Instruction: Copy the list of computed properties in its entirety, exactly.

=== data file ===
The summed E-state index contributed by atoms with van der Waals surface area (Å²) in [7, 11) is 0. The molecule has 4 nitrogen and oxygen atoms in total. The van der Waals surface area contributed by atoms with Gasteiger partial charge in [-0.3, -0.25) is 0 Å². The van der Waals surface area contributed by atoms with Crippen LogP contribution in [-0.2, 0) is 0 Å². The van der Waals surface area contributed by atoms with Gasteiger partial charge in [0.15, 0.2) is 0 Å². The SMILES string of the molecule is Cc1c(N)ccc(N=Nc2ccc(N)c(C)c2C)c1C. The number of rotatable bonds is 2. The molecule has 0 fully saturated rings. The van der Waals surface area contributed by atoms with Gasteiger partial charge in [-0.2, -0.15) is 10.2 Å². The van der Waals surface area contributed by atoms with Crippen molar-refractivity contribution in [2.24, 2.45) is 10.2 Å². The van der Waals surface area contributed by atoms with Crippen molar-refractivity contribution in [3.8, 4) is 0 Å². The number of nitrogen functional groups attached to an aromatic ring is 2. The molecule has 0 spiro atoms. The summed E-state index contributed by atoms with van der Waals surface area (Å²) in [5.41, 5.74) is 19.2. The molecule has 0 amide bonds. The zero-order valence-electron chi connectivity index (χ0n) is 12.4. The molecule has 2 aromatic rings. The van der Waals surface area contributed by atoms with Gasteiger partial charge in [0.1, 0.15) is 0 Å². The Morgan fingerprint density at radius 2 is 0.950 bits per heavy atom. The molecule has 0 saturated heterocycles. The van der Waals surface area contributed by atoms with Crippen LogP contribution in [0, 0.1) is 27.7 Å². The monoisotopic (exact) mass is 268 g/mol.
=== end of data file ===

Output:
The summed E-state index contributed by atoms with van der Waals surface area (Å²) in [7, 11) is 0. The molecule has 4 nitrogen and oxygen atoms in total. The van der Waals surface area contributed by atoms with Gasteiger partial charge in [-0.3, -0.25) is 0 Å². The van der Waals surface area contributed by atoms with Crippen LogP contribution in [-0.2, 0) is 0 Å². The van der Waals surface area contributed by atoms with Gasteiger partial charge in [0.15, 0.2) is 0 Å². The SMILES string of the molecule is Cc1c(N)ccc(N=Nc2ccc(N)c(C)c2C)c1C. The number of rotatable bonds is 2. The molecule has 0 fully saturated rings. The van der Waals surface area contributed by atoms with Gasteiger partial charge in [-0.2, -0.15) is 10.2 Å². The van der Waals surface area contributed by atoms with Crippen molar-refractivity contribution in [2.24, 2.45) is 10.2 Å². The van der Waals surface area contributed by atoms with Crippen molar-refractivity contribution in [3.8, 4) is 0 Å². The number of nitrogen functional groups attached to an aromatic ring is 2. The molecule has 0 spiro atoms. The summed E-state index contributed by atoms with van der Waals surface area (Å²) in [5.41, 5.74) is 19.2. The molecule has 0 amide bonds. The zero-order valence-electron chi connectivity index (χ0n) is 12.4. The molecule has 2 aromatic rings. The van der Waals surface area contributed by atoms with Gasteiger partial charge in [0.1, 0.15) is 0 Å². The Morgan fingerprint density at radius 2 is 0.950 bits per heavy atom. The molecule has 0 saturated heterocycles. The van der Waals surface area contributed by atoms with Crippen LogP contribution in [0, 0.1) is 27.7 Å². The monoisotopic (exact) mass is 268 g/mol.